Spotted trees growing into power lines?
Tree owners are legally required to ensure their tree(s) do not grow too close to electricity network lines.
The Electricity (Hazards from Trees) Regulations 2003 were introduced by the Government to keep trees at a safe distance from electricity lines for public safety and to protect the electricity supply.
Trees close to power lines are dangerous. Falling branches can bring down lines, causing fire and the risk of electrocution. Children could suffer tragic electric shocks when climbing trees close to lines. During high winds, trees can also damage power lines and equipment resulting in power failures and electricity surges which can cause damage to appliances, fire and danger to the public.
The regulations set out the rules which make tree owners responsible for having their trees trimmed when they grow too close to the electricity network lines. Electricity network companies - like Centralines - are responsible for issuing notices to tree owners when their tree(s) are found growing too close to lines.
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The Electricity (Hazards from Trees) Regulations 2003 apply to:
- Electricity network lines. They do not cover service lines (lines that run from the network in the street to a house or building).
- ALL trees - whether on private or public land - which are growing into network lines, unless they are covered by a previous agreement.
The regulations are designed to protect the safety of the public and the security of the electricity supply by:
- Specifying safe distances (growth zones) from network lines within which trees must not encroach
- Setting rules about who has responsibility for cutting or trimming trees that encroach on electricity network lines
- Assigning liability if those rules are breached; providing an arbitration system to resolve disputes between electricity network lines owners and tree owners about the operation of these regulations.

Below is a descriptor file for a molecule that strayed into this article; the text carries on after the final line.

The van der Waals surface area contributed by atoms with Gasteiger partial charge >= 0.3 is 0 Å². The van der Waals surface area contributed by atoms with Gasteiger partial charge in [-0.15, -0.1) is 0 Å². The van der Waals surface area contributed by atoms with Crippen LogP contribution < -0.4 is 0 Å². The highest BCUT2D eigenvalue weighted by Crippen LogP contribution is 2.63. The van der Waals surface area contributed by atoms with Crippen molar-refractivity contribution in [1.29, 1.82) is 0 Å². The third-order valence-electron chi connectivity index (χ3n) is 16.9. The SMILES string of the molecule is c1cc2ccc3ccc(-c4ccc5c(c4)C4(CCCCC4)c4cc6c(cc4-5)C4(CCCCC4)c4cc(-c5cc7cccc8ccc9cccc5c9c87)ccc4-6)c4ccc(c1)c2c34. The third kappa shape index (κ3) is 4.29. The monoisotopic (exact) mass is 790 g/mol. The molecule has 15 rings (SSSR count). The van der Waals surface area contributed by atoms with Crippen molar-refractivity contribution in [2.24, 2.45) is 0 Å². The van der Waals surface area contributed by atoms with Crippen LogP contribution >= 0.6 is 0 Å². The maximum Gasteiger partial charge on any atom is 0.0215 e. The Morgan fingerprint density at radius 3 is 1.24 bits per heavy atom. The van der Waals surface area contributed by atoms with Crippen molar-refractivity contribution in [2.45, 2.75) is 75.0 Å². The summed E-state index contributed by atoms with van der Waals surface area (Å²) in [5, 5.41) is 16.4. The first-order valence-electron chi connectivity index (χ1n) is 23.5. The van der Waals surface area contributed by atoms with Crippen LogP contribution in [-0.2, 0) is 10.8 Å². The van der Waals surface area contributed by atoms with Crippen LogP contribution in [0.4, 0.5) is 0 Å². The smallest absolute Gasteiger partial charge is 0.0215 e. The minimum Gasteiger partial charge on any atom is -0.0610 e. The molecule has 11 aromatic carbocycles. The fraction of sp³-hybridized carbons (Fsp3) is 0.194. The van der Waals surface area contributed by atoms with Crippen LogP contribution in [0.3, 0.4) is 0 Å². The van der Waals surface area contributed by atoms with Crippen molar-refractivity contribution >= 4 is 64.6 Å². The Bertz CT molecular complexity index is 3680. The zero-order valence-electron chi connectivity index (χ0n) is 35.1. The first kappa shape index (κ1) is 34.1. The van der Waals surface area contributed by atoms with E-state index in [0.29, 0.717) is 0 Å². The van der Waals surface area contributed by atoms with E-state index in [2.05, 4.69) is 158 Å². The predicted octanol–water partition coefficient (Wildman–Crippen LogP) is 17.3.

The regulations are administered by Energy Safety, a government agency of the Ministry of Economic Development. You can download a full copy of the Electricity (Hazards from Trees) Regulations 2003 from the Energy Safety website.
Complying with the regulations
Electricity network companies and tree owners must comply with the requirements of the regulations and are both liable for financial penalties if they fail to comply.
A notice to cut or trim a tree cannot be ignored.
Tree owners must comply with the notice in the time stated or they could be fined up to $10,000 and could also be liable for costs if electricity lines or equipment are damaged by a tree. Centralines is committed to complying with the regulations and to keeping our network safe. Where tree owners fail to comply with a cut or trim notice we will escalate the matter to Energy Safety.
Tree owners are entitled to request dispensation from a notice to cut or trim a tree. However, under the regulations, trees must be kept clear of the growth limit zone. When a tree owner requests dispensation, Centralines will arrange for a professional arborist to check whether or not the tree is inside the growth limit zone and to consider the other safety issues required by the regulations. Once we receive the results of this inspection, Centralines will fully consider the request and a formal response will be sent within four weeks.
The Minister of Economic Development is responsible for appointing arbitrators to hear and determine disputes between tree owners and network owners. The regulations allow a tree owner to contact an arbitrator in the case of a dispute if:
a) The network owner has refused to grant a dispensation which the tree owner believes should have been granted;
b) A dispensation has been granted but the tree owner does not agree with its terms.
More information and contact details for the arbitrators are provided on the Energy Safety website. Any other disputes should be taken to Energy Safety.